14 ©2011 Cengage Learning Jan 1, 2009 FNMA Changes Housing and Economic Recovery Act (ERA) changed maximum loan amounts. American Recovery and Reinvestment Act (ARRA) modified high balance eligibility requirements. Super-conforming loan costs less than jumbo loans that FNMA cannot buy.

15 ©2011 Cengage Learning Super-conforming loan Borrower must have  good credit  3 months house payment as a reserve Interest rate  1%-1.5% higher than conforming loan  Slightly higher than conforming loan  Less costly than jumbo loan A basis point = one hundredth of a percent  Loan costs basis points over conforming loan

16 ©2011 Cengage Learning Eligibility Requirements for High-Balance Loans Loans must be conventional first loans ONLY. One-to-four unit properties are eligible. Loans may be fixed-rate or adjustable rate, but NO balloon payment is permitted. Loans may be underwritten manually or with Desktop Underwriter (DU). Loans must meet the loan-to-value (LTV), combined loan-to-value (CLTV), and home equity combined loan-to-value (MCLTV) ratio requirements. Borrowers must meet the minimum credit score requirements. All borrowers must have a credit score. Financed borrower-purchaser loan insurance is permitted; however, the maximum grow LTV cannot exceed 90%. All high-balance loan must meet all standard Fannie Mae eligibility and delivery requirements.

17 ©2011 Cengage Learning loans

18 ©2011 Cengage Learning Loan-to-Value Ratio (LTV) 95% of appraisal or sales price (lower)  owner-occupied  Conventional 80% LTV  Most common conventional loan

19 ©2011 Cengage Learning Loan Payment “Pity Me” Association dues (HOA) Principal Interest Taxes (property) Insurance (mortgage, fire, flood, etc) MIMortgage Insurance

20 ©2011 Cengage Learning AMORTIZATION Example: $200,000 8%, 30 year term Pmt No. Principal Total Interest Principle Ending Balance Pmt. Portion Portion Balance $200, $ $ $ $199, $199, $ $ $ $199,730.69

21 ©2011 Cengage Learning Fixed Rate Loans (FRL) Fixed monthly loan payment Amortized from 15 to 40 years No prepayment penalty No “balloon” payment Available on 1-4 unit properties Either owner or Non-owner occupied property Low down payment with high LTV Usually contains a Due-On-Sale clause Permits buydown

22 ©2011 Cengage Learning Bi-Weekly Fixed Rate Loan Shortens the life of the loan The borrower makes 26 payments a year – one every two weeks Reduces the total interest paid

23 ©2011 Cengage Learning 10- or 15- year loan Lower interest rate Shorter duration Pays off a 30 year about 9 years early To convert a 30 year loan to 15 year payoff, pay 4.5% more each year.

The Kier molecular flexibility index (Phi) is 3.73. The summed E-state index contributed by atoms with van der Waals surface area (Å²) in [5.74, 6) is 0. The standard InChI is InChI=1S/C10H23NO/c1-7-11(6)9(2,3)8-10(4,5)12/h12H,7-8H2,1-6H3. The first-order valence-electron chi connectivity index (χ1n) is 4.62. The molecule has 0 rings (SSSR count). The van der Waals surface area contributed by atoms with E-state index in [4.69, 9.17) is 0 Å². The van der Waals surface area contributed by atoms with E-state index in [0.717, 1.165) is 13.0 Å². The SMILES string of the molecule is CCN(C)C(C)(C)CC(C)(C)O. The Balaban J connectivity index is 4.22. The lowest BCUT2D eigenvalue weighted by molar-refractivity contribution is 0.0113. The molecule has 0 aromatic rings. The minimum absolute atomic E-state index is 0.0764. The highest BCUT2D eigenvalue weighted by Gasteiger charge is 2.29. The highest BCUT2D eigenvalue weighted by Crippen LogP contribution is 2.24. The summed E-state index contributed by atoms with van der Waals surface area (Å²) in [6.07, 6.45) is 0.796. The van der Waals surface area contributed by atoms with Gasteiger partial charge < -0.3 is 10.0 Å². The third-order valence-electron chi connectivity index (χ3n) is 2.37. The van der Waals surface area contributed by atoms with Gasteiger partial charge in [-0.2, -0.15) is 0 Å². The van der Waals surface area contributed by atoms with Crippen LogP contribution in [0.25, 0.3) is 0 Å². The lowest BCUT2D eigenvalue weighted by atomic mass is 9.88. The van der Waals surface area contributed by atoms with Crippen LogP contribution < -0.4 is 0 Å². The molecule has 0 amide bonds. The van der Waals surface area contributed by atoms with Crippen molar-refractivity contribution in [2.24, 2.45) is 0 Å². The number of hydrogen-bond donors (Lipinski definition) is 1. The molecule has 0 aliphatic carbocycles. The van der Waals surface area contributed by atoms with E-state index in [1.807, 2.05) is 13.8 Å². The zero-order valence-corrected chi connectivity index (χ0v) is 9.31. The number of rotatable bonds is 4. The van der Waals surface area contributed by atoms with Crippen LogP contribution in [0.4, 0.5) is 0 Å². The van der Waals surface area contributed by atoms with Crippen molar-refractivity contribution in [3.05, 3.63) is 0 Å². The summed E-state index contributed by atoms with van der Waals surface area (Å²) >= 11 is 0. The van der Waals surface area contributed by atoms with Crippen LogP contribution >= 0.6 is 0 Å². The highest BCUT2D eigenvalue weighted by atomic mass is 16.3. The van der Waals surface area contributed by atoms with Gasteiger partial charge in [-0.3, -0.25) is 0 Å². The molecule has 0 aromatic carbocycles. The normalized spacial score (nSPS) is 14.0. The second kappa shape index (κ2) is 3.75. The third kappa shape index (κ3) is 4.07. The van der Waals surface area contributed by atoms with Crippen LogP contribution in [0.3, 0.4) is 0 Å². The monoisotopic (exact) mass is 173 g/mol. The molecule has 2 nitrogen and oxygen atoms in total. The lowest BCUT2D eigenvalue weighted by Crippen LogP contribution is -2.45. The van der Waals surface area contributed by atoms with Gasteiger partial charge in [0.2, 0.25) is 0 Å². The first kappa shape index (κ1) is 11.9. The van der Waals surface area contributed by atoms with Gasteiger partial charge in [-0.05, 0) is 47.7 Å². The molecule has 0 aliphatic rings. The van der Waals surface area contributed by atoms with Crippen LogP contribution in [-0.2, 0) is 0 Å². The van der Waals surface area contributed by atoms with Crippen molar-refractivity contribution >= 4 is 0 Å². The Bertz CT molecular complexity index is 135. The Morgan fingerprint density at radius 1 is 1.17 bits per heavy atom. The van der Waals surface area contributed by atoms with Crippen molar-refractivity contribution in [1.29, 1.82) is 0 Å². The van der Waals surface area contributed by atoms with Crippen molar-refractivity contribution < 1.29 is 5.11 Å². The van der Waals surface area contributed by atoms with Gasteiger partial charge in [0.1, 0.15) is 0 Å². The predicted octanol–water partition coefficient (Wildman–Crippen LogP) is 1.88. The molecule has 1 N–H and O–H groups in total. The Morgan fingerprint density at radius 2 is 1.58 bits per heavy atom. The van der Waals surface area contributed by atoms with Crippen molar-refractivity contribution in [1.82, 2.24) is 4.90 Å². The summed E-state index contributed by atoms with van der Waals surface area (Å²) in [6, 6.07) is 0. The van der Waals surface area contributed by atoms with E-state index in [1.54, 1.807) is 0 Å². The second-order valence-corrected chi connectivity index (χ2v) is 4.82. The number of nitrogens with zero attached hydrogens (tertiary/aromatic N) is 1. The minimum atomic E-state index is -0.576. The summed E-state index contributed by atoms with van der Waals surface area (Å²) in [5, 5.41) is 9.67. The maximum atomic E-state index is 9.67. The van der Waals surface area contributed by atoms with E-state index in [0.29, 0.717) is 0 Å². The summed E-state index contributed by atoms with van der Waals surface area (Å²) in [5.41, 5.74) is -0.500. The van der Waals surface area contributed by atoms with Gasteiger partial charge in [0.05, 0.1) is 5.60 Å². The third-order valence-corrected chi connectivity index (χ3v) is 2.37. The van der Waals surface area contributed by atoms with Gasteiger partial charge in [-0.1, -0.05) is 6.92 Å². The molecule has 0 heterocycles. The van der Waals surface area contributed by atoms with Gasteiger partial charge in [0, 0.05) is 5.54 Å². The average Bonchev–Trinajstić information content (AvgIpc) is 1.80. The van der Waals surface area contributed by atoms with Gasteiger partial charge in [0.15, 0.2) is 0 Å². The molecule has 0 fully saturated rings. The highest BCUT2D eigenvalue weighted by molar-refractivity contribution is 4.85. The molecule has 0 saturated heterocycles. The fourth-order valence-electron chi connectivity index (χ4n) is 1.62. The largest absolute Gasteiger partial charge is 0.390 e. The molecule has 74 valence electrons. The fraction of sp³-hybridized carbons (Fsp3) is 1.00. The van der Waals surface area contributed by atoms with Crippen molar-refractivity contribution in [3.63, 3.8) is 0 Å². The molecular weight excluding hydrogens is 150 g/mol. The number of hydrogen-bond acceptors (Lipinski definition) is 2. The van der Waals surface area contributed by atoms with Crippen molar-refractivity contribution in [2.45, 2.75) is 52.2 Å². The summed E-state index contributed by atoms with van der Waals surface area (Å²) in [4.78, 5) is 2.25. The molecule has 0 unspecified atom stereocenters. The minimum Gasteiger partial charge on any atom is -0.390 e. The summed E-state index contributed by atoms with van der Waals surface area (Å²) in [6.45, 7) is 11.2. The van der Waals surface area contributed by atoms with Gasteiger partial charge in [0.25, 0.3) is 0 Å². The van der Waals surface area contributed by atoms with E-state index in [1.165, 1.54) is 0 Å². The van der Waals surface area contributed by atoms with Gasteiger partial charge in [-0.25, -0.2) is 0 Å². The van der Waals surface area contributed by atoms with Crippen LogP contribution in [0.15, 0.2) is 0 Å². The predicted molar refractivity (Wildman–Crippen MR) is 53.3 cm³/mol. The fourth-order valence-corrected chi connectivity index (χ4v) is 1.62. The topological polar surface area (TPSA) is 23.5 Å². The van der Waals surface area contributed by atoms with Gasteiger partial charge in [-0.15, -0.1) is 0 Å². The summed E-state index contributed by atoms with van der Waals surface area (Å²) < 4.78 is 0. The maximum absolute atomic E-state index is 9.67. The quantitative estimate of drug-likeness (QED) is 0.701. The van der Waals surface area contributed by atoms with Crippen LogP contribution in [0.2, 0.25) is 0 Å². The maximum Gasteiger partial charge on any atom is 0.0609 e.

24 ©2011 Cengage Learning 15 YEAR LOANS $125,000 Mortgage $100,000 Mortgage $70,000 Mortgage Substantial Savings over life of Loan Pmt 10% Pmt 10.5% Pmt 10% Pmt 10.5% Pmt 10% Pmt 10.5% Lower Interest Rate May Require Larger Down Payment

25 ©2011 Cengage Learning WHAT TO KNOW ABOUT ARM’s

26 ©2011 Cengage Learning ADJUSTABLE RATE MORTGAGES Interest Rate Cap over the life of the loan Lifetime Cap: Maximum interest rate Per-Adjustment Cap: The max allowable up or down adjustment Conversion Option: Terms to convert to fixed rate Payment Cap: Payment Adjustment Period: Over the life of the loan Rate Adjustment Period: At any one adjustment period Teaser Rate: Low initial rate with adjustments where borrower qualifies for later, higher rate Negative Amortization: Difference between fully indexed rate, minus actual amount paid which is added to unpaid loan balance.

27 ©2011 Cengage Learning ADJUSTABLE LOAN (Note: Index changed every 6 months; Payment adjusted twice, year 3 (up) & year 6 (down) 1 st Payment Adjustment (UP) 2 nd Payment Adjustment (DOWN) Payment Index

28 ©2011 Cengage Learning ADJUSTABLE RATE MORTGAGES Lower initial rate with shared risk of rising interest rate. Index is a published indicator: COFI, LIBOR, 11 th district, prime rate, moving averages. Margin is a fixed rate added to an index. Note rate is interest actually charged on the amount borrowed (index + margin). Historical rate information must be given to borrower.

29 ©2011 Cengage Learning Jan 1991 – July 2009

30 ©2011 Cengage Learning Other conventional loans Two-Step  Interest rate adjusted only once  Rate usually adjusted at year five or seven Price Level-Adjusted Mortgage (PLAM)  The rate is the same as the Consumer Price Index  Adjustment in monthly payment and outstanding principal annually.

31 ©2011 Cengage Learning Reverse Annuity Mortgage (RAM) Borrower must be age 62 or older  Borrower equity rich, but cash poor  Loan may be a lump sum or a line of credit  Must occupy the property as their principal residence Single-purpose reverse mortgage that may be used for only one specified purpose (to pay property taxes or make a home repair). Federally insured reverse mortgage that may be used for any purpose and is available throughout the United States, providing the largest advances that are convention, insured loans. Proprietary reverse mortgages may be used for any purpose and are designed for advances where the property value is substantially more than the median home value in the country, called high-cost areas.

32 ©2011 Cengage Learning RAM loan options ARM payment option-Borrower: Receives monthly payment for fixed period they select. Receive monthly payment until they no longer occupy the property as their principal residence. May draw the principal in equal monthly payments. May draw cash at times & amounts of their choosing. May change from one option to another for a fee with HUD authorization. Fixed-rate Single payment option Borrower may draw entire line of credit at closing. Future draws or access are allowed only for repairs or servicing fees. FNMA will only fund closed-end, fully drawn, fixed-rate HECMs that comply w/HUD regulations.